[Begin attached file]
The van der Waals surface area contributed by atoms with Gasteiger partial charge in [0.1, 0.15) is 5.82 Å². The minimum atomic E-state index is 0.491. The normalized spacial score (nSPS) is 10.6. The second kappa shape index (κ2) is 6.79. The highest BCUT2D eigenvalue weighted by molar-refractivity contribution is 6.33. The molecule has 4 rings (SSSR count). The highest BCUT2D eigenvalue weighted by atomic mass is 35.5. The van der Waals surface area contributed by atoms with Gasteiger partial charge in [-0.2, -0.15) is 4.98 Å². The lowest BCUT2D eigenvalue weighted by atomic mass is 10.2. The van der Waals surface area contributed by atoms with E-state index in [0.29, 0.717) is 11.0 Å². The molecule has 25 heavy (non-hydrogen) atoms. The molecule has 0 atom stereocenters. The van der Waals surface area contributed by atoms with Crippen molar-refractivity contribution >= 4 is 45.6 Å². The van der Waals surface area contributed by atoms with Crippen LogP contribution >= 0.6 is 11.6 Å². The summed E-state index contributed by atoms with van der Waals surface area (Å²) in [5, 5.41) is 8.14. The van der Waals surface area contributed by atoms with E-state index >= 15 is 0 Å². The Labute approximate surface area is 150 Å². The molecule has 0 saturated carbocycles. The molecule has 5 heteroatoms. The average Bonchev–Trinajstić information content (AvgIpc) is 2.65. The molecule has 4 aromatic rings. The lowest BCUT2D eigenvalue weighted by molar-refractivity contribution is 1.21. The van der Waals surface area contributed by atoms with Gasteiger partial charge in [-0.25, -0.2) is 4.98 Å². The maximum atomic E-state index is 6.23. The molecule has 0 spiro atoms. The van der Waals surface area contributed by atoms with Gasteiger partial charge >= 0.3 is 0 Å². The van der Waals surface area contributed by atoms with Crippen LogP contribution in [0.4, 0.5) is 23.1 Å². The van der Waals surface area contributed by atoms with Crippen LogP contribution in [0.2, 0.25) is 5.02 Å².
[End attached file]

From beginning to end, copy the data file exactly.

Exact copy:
The van der Waals surface area contributed by atoms with Gasteiger partial charge in [0.1, 0.15) is 5.82 Å². The minimum atomic E-state index is 0.491. The normalized spacial score (nSPS) is 10.6. The second kappa shape index (κ2) is 6.79. The highest BCUT2D eigenvalue weighted by molar-refractivity contribution is 6.33. The molecule has 4 rings (SSSR count). The highest BCUT2D eigenvalue weighted by atomic mass is 35.5. The van der Waals surface area contributed by atoms with Gasteiger partial charge in [-0.2, -0.15) is 4.98 Å². The lowest BCUT2D eigenvalue weighted by atomic mass is 10.2. The van der Waals surface area contributed by atoms with E-state index in [0.29, 0.717) is 11.0 Å². The molecule has 25 heavy (non-hydrogen) atoms. The molecule has 0 atom stereocenters. The van der Waals surface area contributed by atoms with Crippen molar-refractivity contribution >= 4 is 45.6 Å². The van der Waals surface area contributed by atoms with Crippen LogP contribution >= 0.6 is 11.6 Å². The summed E-state index contributed by atoms with van der Waals surface area (Å²) in [5, 5.41) is 8.14. The van der Waals surface area contributed by atoms with E-state index >= 15 is 0 Å². The Labute approximate surface area is 150 Å². The molecule has 0 saturated carbocycles. The molecule has 5 heteroatoms. The average Bonchev–Trinajstić information content (AvgIpc) is 2.65. The molecule has 4 aromatic rings. The lowest BCUT2D eigenvalue weighted by molar-refractivity contribution is 1.21. The van der Waals surface area contributed by atoms with Gasteiger partial charge in [-0.25, -0.2) is 4.98 Å². The maximum atomic E-state index is 6.23. The molecule has 0 spiro atoms. The van der Waals surface area contributed by atoms with Gasteiger partial charge >= 0.3 is 0 Å². The van der Waals surface area contributed by atoms with Crippen LogP contribution in [0.4, 0.5) is 23.1 Å². The van der Waals surface area contributed by atoms with Crippen LogP contribution in [0.2, 0.25) is 5.02 Å².